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Tunes with Tate: There’s a reason the ‘Stranger Things’ soundtracks are always so good

Warning: This column contains spoilers for Stranger Things 4

It’s hard to believe that season one of Stranger Things came out almost six years ago, on July 15, 2016. The disappearance of Will Byers’ (Noah Schnapp) and the appearance of a young girl with telekinetic powers hooked audiences everywhere and made the show a global phenomenon. However, the Duffer Brothers’ soundtrack selections have consistently been an additional point of obsession for fans.

“Should I Stay or Should I Go” by The Clash, a favorite song of Jonathan Byers (Charlie Heaton), becomes a crucial part of the show, as the latter of the Byers brothers hums it to himself as a means of surviving in the Upside Down. In season two, Jonathan plays the song as he, Mike Wheeler (Finn Wolfhard) and Joyce Byers (Winona Ryder) attempt to snap the Mind Flayer-possessed Will back to reality. We find out in season four that music can reach parts of the brain that words can’t, which provides confirmation that Will’s repetition of the song while he was hiding from the demogorgon, is a huge reason that he was able to stay alive. 

This is one of the most important examples of how crucial music has been to the series via the Duffer Brothers’ creative process. Additional iconic songs of the ‘80s era such as “Every Breath You Take” by The Police, “Runaway” by Bon Jovi, “Ghostbusters” by Ray Parker, “Material Girl” by Madonna and “Wake Me Up Before You Go-Go” by Wham! have found their places in the series. 

As the release of season four approached, many started to wonder what the soundtrack to 1986 Hawkins, Indiana, and Lenora Hills, California, might be. With tracks like “Pass the Dutchie” by Musical Youth, “California Dreamin’” by The Beach Boys, “Psycho Killer” by Talking Heads, the Bryce Miller/Alloy Track Remix of “Separate Ways” by Journey and “Running Up That Hill (A Deal With God)” by Kate Bush, they were not disappointed.

The Duffer Brothers are great at planning out the storylines for the show while leaving just enough wiggle room for the right things to change. The same philosophy applies to the soundtrack. 

The background music, composed by Kyle Dixon and Michael Stein since season one, goes a step beyond the typical experience of watching a show or movie. There is, of course, the iconic theme song that plays at the beginning of each episode, but the background of the two composers is essential to packing an extra punch of emotion into scenes.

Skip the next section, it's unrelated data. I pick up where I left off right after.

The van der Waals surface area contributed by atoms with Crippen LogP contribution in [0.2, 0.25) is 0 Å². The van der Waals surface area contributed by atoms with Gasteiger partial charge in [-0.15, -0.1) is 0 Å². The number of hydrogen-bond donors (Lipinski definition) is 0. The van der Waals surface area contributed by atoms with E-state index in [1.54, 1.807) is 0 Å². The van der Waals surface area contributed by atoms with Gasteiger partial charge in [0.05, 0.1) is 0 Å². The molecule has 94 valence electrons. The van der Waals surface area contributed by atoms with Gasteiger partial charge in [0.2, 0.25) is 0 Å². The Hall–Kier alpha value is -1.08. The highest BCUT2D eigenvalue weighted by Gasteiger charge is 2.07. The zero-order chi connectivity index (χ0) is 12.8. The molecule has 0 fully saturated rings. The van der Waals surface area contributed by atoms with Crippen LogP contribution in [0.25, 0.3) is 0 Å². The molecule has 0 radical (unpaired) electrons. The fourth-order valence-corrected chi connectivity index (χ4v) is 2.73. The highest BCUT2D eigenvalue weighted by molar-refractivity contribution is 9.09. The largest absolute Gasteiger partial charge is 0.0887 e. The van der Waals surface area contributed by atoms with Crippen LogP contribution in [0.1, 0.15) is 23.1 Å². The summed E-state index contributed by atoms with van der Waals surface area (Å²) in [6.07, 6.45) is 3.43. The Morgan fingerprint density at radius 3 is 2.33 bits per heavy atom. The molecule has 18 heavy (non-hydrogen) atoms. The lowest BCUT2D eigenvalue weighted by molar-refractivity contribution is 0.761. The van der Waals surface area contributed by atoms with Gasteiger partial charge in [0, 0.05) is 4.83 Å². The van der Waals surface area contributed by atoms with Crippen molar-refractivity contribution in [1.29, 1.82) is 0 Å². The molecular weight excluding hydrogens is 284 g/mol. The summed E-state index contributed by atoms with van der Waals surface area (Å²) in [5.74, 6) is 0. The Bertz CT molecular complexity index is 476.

Dixon and Stein are members of the electronic band Survive. I believe you can hear that through the eerily sinister yet very ‘80s vibe that comes through in every scene. The electronic synth tones heard in the theme song seep into the rest of the music and act as a reminder of the era as the plot evolves and audiences are sucked into the characters’ misadventures. 

There are poignant moments of well-known songs, of course. Even then, it took until my latest rewatch of the series to notice “Bargain Store” by Dolly Parton playing in the background of season one, episode six as Nancy Wheeler (Natalia Dyer) and Jonathan purchase weapons to trap the demogorgon in the woods.

If “Running Up That Hill” gaining a “whole new lease of life” after skyrocketing to no. 2 on Spotify’s top 50 U.S. songs chart is any indication, it is very clear that the music of Stranger Things is very powerful. Each song has a purpose, and fans pick up on it and appreciate it. Younger audiences with parents who grew up listening to the music of the ‘80s can connect with an era they lived through over 40 years ago and the younger audiences find more great music to connect with. While the Duffer Brothers may have forgotten Will’s birthday, nothing about the series’ soundtrack is accidental. 

Tate Raub is a junior studying journalism at Ohio University. Please note that the views and opinions of the columnists do not reflect those of The Post. Want to talk more about it? Let Tate know by tweeting her @tatertot1310.


Tate Raub

Opinion Editor

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